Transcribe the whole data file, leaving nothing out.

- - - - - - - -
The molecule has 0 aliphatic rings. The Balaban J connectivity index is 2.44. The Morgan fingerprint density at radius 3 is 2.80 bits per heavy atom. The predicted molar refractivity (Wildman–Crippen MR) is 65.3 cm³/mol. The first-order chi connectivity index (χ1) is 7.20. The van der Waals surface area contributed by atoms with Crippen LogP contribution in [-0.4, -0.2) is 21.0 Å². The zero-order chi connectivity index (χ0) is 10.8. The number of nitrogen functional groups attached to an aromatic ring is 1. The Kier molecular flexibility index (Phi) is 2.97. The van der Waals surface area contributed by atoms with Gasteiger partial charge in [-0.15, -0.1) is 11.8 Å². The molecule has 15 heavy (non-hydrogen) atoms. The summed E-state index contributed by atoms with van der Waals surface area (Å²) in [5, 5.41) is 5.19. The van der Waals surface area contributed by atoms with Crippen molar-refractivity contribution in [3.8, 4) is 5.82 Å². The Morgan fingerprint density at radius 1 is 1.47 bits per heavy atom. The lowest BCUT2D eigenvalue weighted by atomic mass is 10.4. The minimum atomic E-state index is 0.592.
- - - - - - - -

The molecule has 0 aliphatic rings. The Balaban J connectivity index is 2.44. The Morgan fingerprint density at radius 3 is 2.80 bits per heavy atom. The predicted molar refractivity (Wildman–Crippen MR) is 65.3 cm³/mol. The first-order chi connectivity index (χ1) is 7.20. The van der Waals surface area contributed by atoms with Crippen LogP contribution in [-0.4, -0.2) is 21.0 Å². The zero-order chi connectivity index (χ0) is 10.8. The number of nitrogen functional groups attached to an aromatic ring is 1. The Kier molecular flexibility index (Phi) is 2.97. The van der Waals surface area contributed by atoms with Gasteiger partial charge in [-0.15, -0.1) is 11.8 Å². The molecule has 15 heavy (non-hydrogen) atoms. The summed E-state index contributed by atoms with van der Waals surface area (Å²) in [5, 5.41) is 5.19. The van der Waals surface area contributed by atoms with Crippen molar-refractivity contribution in [3.8, 4) is 5.82 Å². The Morgan fingerprint density at radius 1 is 1.47 bits per heavy atom. The lowest BCUT2D eigenvalue weighted by atomic mass is 10.4. The minimum atomic E-state index is 0.592.